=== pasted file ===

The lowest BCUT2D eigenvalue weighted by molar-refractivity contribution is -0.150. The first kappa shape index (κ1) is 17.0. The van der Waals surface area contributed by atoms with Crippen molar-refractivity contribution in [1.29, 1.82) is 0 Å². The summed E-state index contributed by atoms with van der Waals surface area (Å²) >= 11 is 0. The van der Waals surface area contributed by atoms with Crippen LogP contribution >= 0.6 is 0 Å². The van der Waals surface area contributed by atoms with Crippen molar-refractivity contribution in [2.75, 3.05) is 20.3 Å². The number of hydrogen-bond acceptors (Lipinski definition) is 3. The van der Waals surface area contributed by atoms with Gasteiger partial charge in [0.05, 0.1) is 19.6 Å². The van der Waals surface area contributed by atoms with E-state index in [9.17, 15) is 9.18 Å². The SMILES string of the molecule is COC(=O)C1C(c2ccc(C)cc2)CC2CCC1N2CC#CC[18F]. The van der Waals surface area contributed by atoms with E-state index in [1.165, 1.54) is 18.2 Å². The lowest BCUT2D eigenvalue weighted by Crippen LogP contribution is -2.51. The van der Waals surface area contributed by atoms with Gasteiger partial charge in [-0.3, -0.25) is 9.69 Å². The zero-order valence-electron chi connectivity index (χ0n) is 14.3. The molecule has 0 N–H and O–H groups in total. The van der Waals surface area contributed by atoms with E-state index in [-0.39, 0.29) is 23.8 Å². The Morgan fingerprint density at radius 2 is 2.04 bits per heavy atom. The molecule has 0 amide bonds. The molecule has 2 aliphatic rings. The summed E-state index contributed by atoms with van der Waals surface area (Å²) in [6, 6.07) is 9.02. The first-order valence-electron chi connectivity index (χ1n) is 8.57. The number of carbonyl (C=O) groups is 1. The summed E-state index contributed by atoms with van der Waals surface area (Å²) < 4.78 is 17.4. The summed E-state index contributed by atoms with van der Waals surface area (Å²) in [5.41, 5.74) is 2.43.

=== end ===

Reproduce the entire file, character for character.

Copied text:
The lowest BCUT2D eigenvalue weighted by molar-refractivity contribution is -0.150. The first kappa shape index (κ1) is 17.0. The van der Waals surface area contributed by atoms with Crippen molar-refractivity contribution in [1.29, 1.82) is 0 Å². The summed E-state index contributed by atoms with van der Waals surface area (Å²) >= 11 is 0. The van der Waals surface area contributed by atoms with Crippen LogP contribution >= 0.6 is 0 Å². The van der Waals surface area contributed by atoms with Crippen molar-refractivity contribution in [2.75, 3.05) is 20.3 Å². The number of hydrogen-bond acceptors (Lipinski definition) is 3. The van der Waals surface area contributed by atoms with Gasteiger partial charge in [0.05, 0.1) is 19.6 Å². The van der Waals surface area contributed by atoms with E-state index in [9.17, 15) is 9.18 Å². The SMILES string of the molecule is COC(=O)C1C(c2ccc(C)cc2)CC2CCC1N2CC#CC[18F]. The van der Waals surface area contributed by atoms with E-state index in [1.165, 1.54) is 18.2 Å². The lowest BCUT2D eigenvalue weighted by Crippen LogP contribution is -2.51. The van der Waals surface area contributed by atoms with Gasteiger partial charge in [-0.3, -0.25) is 9.69 Å². The zero-order valence-electron chi connectivity index (χ0n) is 14.3. The molecule has 0 N–H and O–H groups in total. The van der Waals surface area contributed by atoms with E-state index in [-0.39, 0.29) is 23.8 Å². The Morgan fingerprint density at radius 2 is 2.04 bits per heavy atom. The molecule has 0 amide bonds. The molecule has 2 aliphatic rings. The summed E-state index contributed by atoms with van der Waals surface area (Å²) in [6, 6.07) is 9.02. The first-order valence-electron chi connectivity index (χ1n) is 8.57. The number of carbonyl (C=O) groups is 1. The summed E-state index contributed by atoms with van der Waals surface area (Å²) < 4.78 is 17.4. The summed E-state index contributed by atoms with van der Waals surface area (Å²) in [5.41, 5.74) is 2.43.